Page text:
SWEDEN – The AP national buffer funds have yet again produced “below-par” investment performance, according to a report by the Swedish Finance Committee.
The report, presented to the Swedish parliament, looked at AP fund performance up to 2011 and found that the funds lost SEK22bn (€2.5bn) last year as a result of weak equity markets.
The committee said the AP funds had failed to generate the expected returns when the investment rules were first implemented in 2001.
None of the funds has reached its performance targets for the 2001-11 period.
Since the funds began managing the assets in 2001, the average return has been 3.3% per year, well below their own targets.
AP1 returned 1.2% during the last five years, compared with a target of 5.5% per year.
AP2 come closer to its target of 5% per year, by returning 1.8%, while AP3 has returned 1.7% against a target of 4%.
AP4 has a target of a real rate of return of 4.5% over a 10-year period, but only managed 2.5% between 2002 and 2011. AP6 did not hit its target either.
AP7, the default option in the country’s defined contribution system (PPM), has returned 0.11% annually, which is better than the privately managed fund within the system, down 0.4% over the same the period.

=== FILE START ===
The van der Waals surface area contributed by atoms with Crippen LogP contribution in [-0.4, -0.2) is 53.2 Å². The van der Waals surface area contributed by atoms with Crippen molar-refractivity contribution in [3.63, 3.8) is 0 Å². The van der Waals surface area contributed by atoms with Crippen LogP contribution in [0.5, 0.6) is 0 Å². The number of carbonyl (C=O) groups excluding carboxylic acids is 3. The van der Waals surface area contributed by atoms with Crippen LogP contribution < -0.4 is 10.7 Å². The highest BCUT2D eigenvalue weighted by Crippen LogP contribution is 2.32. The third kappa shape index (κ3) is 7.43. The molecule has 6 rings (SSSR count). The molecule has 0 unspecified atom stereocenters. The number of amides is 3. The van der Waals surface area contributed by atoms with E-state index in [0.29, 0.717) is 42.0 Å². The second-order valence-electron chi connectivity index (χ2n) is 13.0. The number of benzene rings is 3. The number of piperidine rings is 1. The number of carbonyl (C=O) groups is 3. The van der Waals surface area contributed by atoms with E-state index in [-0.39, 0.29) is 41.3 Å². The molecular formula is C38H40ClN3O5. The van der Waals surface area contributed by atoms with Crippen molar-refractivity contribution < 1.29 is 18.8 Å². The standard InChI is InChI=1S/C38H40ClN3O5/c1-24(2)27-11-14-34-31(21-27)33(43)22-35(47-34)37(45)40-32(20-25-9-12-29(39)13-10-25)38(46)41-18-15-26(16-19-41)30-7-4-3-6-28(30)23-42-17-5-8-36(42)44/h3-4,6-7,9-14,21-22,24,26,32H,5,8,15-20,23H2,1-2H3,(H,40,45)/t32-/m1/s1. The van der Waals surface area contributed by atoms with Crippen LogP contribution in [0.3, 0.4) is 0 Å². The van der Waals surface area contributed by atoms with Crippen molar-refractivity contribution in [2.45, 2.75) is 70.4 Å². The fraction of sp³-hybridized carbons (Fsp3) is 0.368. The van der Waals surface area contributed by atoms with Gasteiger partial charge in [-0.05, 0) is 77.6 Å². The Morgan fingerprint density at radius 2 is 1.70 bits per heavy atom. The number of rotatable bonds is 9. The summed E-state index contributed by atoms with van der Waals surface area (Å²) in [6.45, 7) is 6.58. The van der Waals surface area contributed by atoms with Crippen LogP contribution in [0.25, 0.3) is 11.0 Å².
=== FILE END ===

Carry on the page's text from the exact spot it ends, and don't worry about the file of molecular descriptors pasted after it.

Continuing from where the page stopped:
Meanwhile, AP7 is lowering its fees from next year by 0.01%.
AP7’s equity fund will be reduced from 0.15% to 0.14% and its fixed income fund from 0.09% to 0.08%.
Because AP7 does not have any profit targets and is not working to achieve a surplus, it will continue to lower its fees as its assets and revenues increase.
In other news, the employer organisation representing the Swedish Church is bucking the trend by presenting a new hybrid occupational pension plan for the 110,000 employees it covers.
The new agreement suggested would be a defined benefit solution for pensions up to 7.5 times the base amount and defined contribution for anything above.
Apart from introducing this to the church employees, the organisation, KFO, also wants to the hybrid plan to be introduced to the cooperative sector, which they also represent.
Another innovation is an idea to offer transfer rights for both the DB and DC portions of an individual’s pension.
The employer organisation is now awaiting the union responses to the idea.